Seemingly AI-Written Book on Maui Wildfire Becomes Amazon Bestseller, Gets Taken Down

Fake News

Earlier this August, a catastrophic wildfire broke out on the Hawaiian island of Maui, razing entire towns and leaving at least 116 hundred people dead.

And then, while over a thousand people still remained missing, a book that claimed to document the Maui wildfires was published on Amazon just days after the disaster, briefly becoming a bestseller in its category, according to The Register.

Titled "Fire and Fury: The Story of the 2023 Maui and its Implications for Climate Change," the 87-page volume has now been removed from Amazon's marketplace, Gizmodo reports — and everything points to it being a cold-blooded, AI-written cash grab, which is now being used to fuel conspiracy theories. More on that in a minute.

"Clearly this author, or rather parasite, is writing for profit," stated one Amazon review of the unanimously one-star rated book.

Book Hook

The impossible timeliness of its publication is already one strike against "Fire and Fury"'s credibility. Even though its publication date is visibly listed as August 10, its description claims to chronicle "the events of August 8 -11."

Dr. Miles Stones, its stated author, does not appear to exist. His biography states only that "I'd rather not say."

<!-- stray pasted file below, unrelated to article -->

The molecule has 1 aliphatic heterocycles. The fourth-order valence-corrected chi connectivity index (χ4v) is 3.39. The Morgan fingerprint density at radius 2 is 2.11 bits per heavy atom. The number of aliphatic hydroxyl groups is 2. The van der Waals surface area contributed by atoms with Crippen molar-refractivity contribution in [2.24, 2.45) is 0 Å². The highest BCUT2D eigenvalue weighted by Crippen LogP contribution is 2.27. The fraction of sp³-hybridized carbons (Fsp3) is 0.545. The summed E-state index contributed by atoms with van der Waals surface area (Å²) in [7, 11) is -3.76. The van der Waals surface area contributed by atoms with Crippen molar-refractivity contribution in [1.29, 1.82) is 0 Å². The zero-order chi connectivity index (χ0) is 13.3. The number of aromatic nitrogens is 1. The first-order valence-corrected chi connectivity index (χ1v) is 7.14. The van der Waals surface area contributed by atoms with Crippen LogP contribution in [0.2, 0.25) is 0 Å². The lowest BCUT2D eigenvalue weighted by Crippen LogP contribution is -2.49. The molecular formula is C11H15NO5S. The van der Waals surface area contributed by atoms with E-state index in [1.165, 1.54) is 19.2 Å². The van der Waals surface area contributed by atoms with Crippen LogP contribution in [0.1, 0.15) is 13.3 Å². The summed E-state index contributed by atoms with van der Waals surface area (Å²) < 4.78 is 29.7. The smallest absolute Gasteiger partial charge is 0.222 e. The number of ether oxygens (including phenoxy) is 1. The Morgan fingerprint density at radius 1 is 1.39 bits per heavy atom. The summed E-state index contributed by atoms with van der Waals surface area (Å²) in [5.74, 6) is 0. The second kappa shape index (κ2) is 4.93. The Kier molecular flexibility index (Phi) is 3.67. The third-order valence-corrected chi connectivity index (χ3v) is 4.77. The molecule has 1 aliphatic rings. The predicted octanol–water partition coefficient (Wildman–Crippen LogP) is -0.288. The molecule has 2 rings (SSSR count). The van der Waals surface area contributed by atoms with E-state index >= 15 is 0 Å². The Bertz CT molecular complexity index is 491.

Examining the book's prose does it no favors, either. Its description on Amazon starts with the words "The book" in five out of the seven sentences in the same paragraph, notes an analysis by Snopes.

Snopes also found that the writing inside the book is "clunky" like an AI's. The formatting, too, is all over the place, filled with inexplicable blank pages and stock images.

It should come as no surprise, then, that the book has already been taken down. Amazon did the same earlier this month, when author Jane Friedman discovered fraudulent, AI-generated books with her name on them being sold on its marketplace. After widespread outcry, Amazon quietly removed them.

Misinformation Machine

Overall, it seems like a fairly open-and-shut case. Some dirtbag used a large language model like ChatGPT to vomit out a whole book, then shoddily packaged it for Amazon to make a quick buck on a horrific tragedy.

Yet the book's speedy publication has fueled the imaginations of some climate-denying conspiracy theorists, who sincerely cite it as evidence that the Maui wildfires were a pre-planned disaster.

"One has to ask one's self, how does a book like this emerge so quickly?" asked another Amazon reviewer, as quoted by Gizmodo.

"Fire and Fury" is thus a perfect example of AI's effortless propensity for spreading misinformation: the book itself is a totally made up account of a current event, it was generated within just days of said tragedy, and it inadvertently became evidence for conspiracy theories.

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